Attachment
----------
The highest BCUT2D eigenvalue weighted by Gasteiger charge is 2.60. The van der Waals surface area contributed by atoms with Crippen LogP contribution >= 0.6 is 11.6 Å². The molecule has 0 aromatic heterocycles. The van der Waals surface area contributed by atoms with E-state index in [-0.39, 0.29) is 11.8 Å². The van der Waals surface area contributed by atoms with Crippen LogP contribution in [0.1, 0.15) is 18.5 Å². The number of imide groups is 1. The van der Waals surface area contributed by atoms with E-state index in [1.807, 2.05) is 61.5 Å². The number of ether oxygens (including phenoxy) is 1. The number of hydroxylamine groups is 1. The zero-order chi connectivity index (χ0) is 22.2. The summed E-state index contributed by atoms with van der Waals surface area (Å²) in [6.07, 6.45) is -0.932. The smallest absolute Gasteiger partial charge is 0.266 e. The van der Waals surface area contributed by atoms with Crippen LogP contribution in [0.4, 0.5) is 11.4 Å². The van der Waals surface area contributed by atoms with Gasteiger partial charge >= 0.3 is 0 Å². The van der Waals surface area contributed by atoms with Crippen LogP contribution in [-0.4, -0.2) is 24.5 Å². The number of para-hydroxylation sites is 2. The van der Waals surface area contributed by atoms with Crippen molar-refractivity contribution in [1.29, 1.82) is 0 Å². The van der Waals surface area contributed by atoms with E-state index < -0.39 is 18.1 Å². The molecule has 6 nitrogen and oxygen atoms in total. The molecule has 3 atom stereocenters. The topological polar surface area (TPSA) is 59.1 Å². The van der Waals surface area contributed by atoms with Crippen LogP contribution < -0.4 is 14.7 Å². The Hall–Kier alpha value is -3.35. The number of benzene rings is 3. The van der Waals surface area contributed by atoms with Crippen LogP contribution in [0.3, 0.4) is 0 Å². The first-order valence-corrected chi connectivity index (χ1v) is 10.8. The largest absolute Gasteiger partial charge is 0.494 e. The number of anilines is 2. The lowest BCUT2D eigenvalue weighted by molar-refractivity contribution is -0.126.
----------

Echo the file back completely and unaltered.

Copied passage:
The highest BCUT2D eigenvalue weighted by Gasteiger charge is 2.60. The van der Waals surface area contributed by atoms with Crippen LogP contribution >= 0.6 is 11.6 Å². The molecule has 0 aromatic heterocycles. The van der Waals surface area contributed by atoms with E-state index in [-0.39, 0.29) is 11.8 Å². The van der Waals surface area contributed by atoms with Crippen LogP contribution in [0.1, 0.15) is 18.5 Å². The number of imide groups is 1. The van der Waals surface area contributed by atoms with E-state index in [1.807, 2.05) is 61.5 Å². The number of ether oxygens (including phenoxy) is 1. The number of hydroxylamine groups is 1. The zero-order chi connectivity index (χ0) is 22.2. The summed E-state index contributed by atoms with van der Waals surface area (Å²) in [6.07, 6.45) is -0.932. The smallest absolute Gasteiger partial charge is 0.266 e. The van der Waals surface area contributed by atoms with Crippen LogP contribution in [0.4, 0.5) is 11.4 Å². The van der Waals surface area contributed by atoms with Gasteiger partial charge >= 0.3 is 0 Å². The van der Waals surface area contributed by atoms with Crippen LogP contribution in [-0.4, -0.2) is 24.5 Å². The number of para-hydroxylation sites is 2. The van der Waals surface area contributed by atoms with Crippen molar-refractivity contribution in [1.29, 1.82) is 0 Å². The van der Waals surface area contributed by atoms with E-state index < -0.39 is 18.1 Å². The molecule has 6 nitrogen and oxygen atoms in total. The molecule has 3 atom stereocenters. The topological polar surface area (TPSA) is 59.1 Å². The van der Waals surface area contributed by atoms with Crippen LogP contribution < -0.4 is 14.7 Å². The Hall–Kier alpha value is -3.35. The number of benzene rings is 3. The van der Waals surface area contributed by atoms with Crippen LogP contribution in [0.3, 0.4) is 0 Å². The first-order valence-corrected chi connectivity index (χ1v) is 10.8. The largest absolute Gasteiger partial charge is 0.494 e. The number of anilines is 2. The lowest BCUT2D eigenvalue weighted by molar-refractivity contribution is -0.126.